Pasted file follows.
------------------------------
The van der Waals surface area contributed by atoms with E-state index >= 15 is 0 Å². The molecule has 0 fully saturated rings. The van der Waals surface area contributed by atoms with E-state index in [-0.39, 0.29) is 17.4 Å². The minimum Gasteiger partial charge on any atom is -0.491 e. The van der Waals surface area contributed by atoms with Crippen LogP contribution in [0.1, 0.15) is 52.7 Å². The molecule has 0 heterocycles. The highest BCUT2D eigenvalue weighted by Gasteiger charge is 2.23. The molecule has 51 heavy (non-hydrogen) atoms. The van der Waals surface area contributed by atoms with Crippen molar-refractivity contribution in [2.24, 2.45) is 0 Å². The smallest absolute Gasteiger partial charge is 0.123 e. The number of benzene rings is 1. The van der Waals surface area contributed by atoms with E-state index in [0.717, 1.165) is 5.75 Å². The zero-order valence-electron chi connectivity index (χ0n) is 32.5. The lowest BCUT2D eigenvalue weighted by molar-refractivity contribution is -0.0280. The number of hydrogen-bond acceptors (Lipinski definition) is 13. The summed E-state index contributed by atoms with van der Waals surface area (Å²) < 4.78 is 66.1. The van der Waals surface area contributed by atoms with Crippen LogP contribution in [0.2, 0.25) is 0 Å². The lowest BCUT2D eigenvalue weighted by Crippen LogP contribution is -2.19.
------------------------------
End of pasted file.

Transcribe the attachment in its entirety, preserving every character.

The van der Waals surface area contributed by atoms with E-state index >= 15 is 0 Å². The molecule has 0 fully saturated rings. The van der Waals surface area contributed by atoms with E-state index in [-0.39, 0.29) is 17.4 Å². The minimum Gasteiger partial charge on any atom is -0.491 e. The van der Waals surface area contributed by atoms with Crippen LogP contribution in [0.1, 0.15) is 52.7 Å². The molecule has 0 heterocycles. The highest BCUT2D eigenvalue weighted by Gasteiger charge is 2.23. The molecule has 51 heavy (non-hydrogen) atoms. The van der Waals surface area contributed by atoms with Crippen molar-refractivity contribution in [2.24, 2.45) is 0 Å². The smallest absolute Gasteiger partial charge is 0.123 e. The number of benzene rings is 1. The van der Waals surface area contributed by atoms with E-state index in [0.717, 1.165) is 5.75 Å². The zero-order valence-electron chi connectivity index (χ0n) is 32.5. The lowest BCUT2D eigenvalue weighted by molar-refractivity contribution is -0.0280. The number of hydrogen-bond acceptors (Lipinski definition) is 13. The summed E-state index contributed by atoms with van der Waals surface area (Å²) < 4.78 is 66.1. The van der Waals surface area contributed by atoms with Crippen LogP contribution in [0.2, 0.25) is 0 Å². The lowest BCUT2D eigenvalue weighted by Crippen LogP contribution is -2.19.